South Sonoma Neighborhood Project
In December 2015, neighbors formed a working group to share ideas and study the developers’ proposals that were submitted to the Sonoma County Community Development Commission. Our group expanded to 100 people and is now called the South Sonoma Group. We have supported having affordable housing built on the lot at 20269 Broadway since first learning about it, but we have always been concerned about the size and density of the SAHA project, which is near two big businesses. The Lodge and Train Town dominate Clay Street and we worked for two years to try to get SAHA to scale back its plans.
Backed by current research and stats about housing and housing needs in Sonoma and Sonoma County, our Website was a comprehensive reservoir of accurate, relevant, and important information. The housing project was approved 3-2 by a depleted, in flux Planning Commission and construction will begin November 2019. Our Website has broadened its range to include more information and ideas about how to improve Clay Street, which gets trampled by the Lodge at Sonoma and Train Town.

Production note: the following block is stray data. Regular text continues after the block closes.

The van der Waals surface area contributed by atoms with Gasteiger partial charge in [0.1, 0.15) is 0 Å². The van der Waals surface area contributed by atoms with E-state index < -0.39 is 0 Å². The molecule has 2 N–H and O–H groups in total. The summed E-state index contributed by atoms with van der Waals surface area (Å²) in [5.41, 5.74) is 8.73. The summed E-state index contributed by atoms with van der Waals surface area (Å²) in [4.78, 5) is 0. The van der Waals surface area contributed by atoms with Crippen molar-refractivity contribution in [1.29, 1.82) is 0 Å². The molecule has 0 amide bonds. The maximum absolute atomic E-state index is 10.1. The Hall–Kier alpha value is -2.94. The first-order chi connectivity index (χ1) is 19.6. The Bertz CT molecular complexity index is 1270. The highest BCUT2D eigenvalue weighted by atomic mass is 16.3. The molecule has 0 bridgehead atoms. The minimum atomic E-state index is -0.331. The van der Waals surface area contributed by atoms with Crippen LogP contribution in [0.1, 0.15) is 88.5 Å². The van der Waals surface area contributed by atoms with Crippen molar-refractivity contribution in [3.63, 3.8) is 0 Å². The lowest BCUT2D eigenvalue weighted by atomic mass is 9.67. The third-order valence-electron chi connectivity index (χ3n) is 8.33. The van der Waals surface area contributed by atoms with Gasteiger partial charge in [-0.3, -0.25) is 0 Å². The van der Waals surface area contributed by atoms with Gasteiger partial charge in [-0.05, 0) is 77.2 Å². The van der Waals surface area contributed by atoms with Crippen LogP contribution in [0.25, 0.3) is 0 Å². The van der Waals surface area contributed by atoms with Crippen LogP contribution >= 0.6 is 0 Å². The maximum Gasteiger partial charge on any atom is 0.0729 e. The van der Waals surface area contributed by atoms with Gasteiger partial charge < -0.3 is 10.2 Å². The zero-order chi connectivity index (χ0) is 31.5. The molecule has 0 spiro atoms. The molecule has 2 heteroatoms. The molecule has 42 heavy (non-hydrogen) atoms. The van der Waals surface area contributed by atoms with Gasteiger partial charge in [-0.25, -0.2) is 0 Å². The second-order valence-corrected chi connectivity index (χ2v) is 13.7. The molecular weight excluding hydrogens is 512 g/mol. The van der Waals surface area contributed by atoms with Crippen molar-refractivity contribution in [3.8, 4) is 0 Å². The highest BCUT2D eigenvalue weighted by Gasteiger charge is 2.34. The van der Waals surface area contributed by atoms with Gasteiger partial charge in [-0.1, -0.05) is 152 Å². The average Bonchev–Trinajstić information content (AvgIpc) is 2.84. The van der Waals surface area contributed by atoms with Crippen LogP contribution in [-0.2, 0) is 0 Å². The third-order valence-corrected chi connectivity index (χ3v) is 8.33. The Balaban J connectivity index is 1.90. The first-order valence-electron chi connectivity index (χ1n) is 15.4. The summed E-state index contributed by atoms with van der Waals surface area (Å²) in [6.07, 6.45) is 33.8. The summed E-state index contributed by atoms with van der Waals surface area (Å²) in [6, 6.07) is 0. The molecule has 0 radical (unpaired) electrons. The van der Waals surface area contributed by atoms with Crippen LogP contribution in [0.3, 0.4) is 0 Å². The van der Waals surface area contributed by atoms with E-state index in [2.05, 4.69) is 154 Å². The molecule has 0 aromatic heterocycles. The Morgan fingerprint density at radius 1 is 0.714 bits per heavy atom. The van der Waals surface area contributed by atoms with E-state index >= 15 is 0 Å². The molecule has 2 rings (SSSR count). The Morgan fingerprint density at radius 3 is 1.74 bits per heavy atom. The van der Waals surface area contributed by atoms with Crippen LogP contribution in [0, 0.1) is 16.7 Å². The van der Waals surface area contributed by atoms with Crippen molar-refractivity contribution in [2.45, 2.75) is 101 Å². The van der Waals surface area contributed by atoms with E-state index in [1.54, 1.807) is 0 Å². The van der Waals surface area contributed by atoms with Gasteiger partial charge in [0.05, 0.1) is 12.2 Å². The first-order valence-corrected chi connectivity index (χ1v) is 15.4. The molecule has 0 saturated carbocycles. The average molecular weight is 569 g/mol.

In February 2018, the City Council directed the Planning Department to work with the Traffic Safety Committee "to review the operation of the dock and work with the Lodge to identify options for improvement. David Goodison, the Planning Director at that time, wrote: "The City intends to begin this process within the next 60-90 days. As of mid July 2019, 500 days have passed.
This is unacceptable.
The Lodge at Sonoma has always been a point of friction in the neighborhood because of the truck traffic it draws to Clay Street. Built without an actual loading dock, the hotel uses Clay as its back alley and loading dock and Bragg Street as its turn-around area. Additionally, the Lodge does not comply with the Conditions of Use attached to its permit and does not follow City Municipal Code. It is crucial for the City to reign in the Lodge, enforce Code, and insist it adheres to its agreements to improve the safety and aesthetics of the St. Francis Place and Fryer Creek neighborhoods and retain what's left of the semi-rural nature of Sonoma.